The Washington Post reached out to the group via Twitter, without much success. “We will not be identifying ourselves due to the anger and threats coming from President Trump’s loyalists,” came an anonymous reply. “We are just here to push the science that is being dismantled by the current administration.”
Update: A day after this story published, anonymous individuals claiming to be government employees said they were handing over the AltUSNatParkService Twitter account to activists outside the federal government, according to the digital media company, Mashable. The name was then changed to Not Alt World. It’s now billed as “the resistance,” and claims that it’s comprised of non-government activists worldwide. None of the claims could be verified.
Like the Badlands tweeter, who amassed more than 60,000 followers in a day, AltUSNatParkService became a sensation. By noon, it had nearly half a million followers.
As Tuesday’s work day wound down, the National Park Service explained that officials at Badlands rooted out an ex-employee who still had access to its Twitter account and shut down his tweets. But AltUSNatParkService soon picked up where he left off, rapidly spitting climate change facts with the forcefulness of rappers such as Kendrick Lamar.
The tweets were factual jabs at the Trump administration, which sent marching orders to the EPA, National Park Service and the Forest Service under the Department of Agriculture to stop disseminating climate facts, decline calls from reporters and drop scheduled meetings with media. The administration’s stance toward the science may have had such a chilling effect that the Centers for Disease Control and Prevention voluntarily canceled a climate change meeting.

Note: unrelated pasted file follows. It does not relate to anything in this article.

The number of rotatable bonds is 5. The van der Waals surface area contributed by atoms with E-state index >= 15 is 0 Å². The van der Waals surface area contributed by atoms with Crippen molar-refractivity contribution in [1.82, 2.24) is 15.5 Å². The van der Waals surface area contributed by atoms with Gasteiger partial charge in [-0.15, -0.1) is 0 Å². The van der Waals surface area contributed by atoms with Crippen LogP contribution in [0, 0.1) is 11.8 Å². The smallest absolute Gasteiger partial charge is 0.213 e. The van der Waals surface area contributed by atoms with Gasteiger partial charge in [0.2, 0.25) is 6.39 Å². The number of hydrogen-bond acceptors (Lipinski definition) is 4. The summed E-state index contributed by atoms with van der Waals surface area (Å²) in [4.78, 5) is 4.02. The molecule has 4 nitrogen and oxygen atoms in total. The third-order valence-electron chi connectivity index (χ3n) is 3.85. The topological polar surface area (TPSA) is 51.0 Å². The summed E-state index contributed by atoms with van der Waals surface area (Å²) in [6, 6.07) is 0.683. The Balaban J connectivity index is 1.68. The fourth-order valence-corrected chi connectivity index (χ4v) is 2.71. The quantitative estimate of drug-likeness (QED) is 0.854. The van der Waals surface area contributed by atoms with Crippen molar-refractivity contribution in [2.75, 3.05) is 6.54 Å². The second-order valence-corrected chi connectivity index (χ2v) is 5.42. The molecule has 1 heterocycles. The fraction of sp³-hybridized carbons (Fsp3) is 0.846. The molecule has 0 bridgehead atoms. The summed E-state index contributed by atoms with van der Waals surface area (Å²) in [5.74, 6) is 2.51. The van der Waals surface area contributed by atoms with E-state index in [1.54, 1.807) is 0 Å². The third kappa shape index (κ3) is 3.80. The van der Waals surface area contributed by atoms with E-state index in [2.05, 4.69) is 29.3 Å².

AltUSNatParkService offered a reminder that the vast majority of climate scientist say climate change is real, and it added in other tweets that scientists around the world are certain that human activity is the driving force behind the global warming.
Other protest accounts sprouted, according to Alice Stollmeyer, who compiled a list on Twitter. AltYosemiteNPS, AltYellowstoneNatPar, AltUSForestService, AltBadlandsNatPark, Resistance_NASA, Rogue NASA and Rogue NOAA are just a few.
Appearing to join the fray, Death Valley National Park tweeted about the discrimination that led to Japanese internment camps during World War II at about the time on the same day Trump released harsher immigration screens aimed at Muslim refugees.
Jenna Ruddock of the District owns one of the rogue sites, U.S. Science Service, or @natlsciservice. It started, the 25-year-old journalist and documentary filmmaker said, with a conversation with a colleague Tuesday night. “Wouldn’t it be great if people started making rogue Twitter accounts to publicize science being done by agencies that are currently under media blackout?”
Her answer was, “Yeah … great.”
“The major impact [of these rogue accounts] is that people are taking note, and it’s raising red flags all over the place,” Ruddock said. “One of the riskiest things would be for censorship, whether it’s of journalists or of scientific institutions, to go unnoticed. Censorship is a very slippery slope.”
Badlands had people up in arms over threats to the Park Service, she said, “but there are also other government institutions that would be at risk and I wanted to be able to highlight the great science being done by all of our government agencies.”
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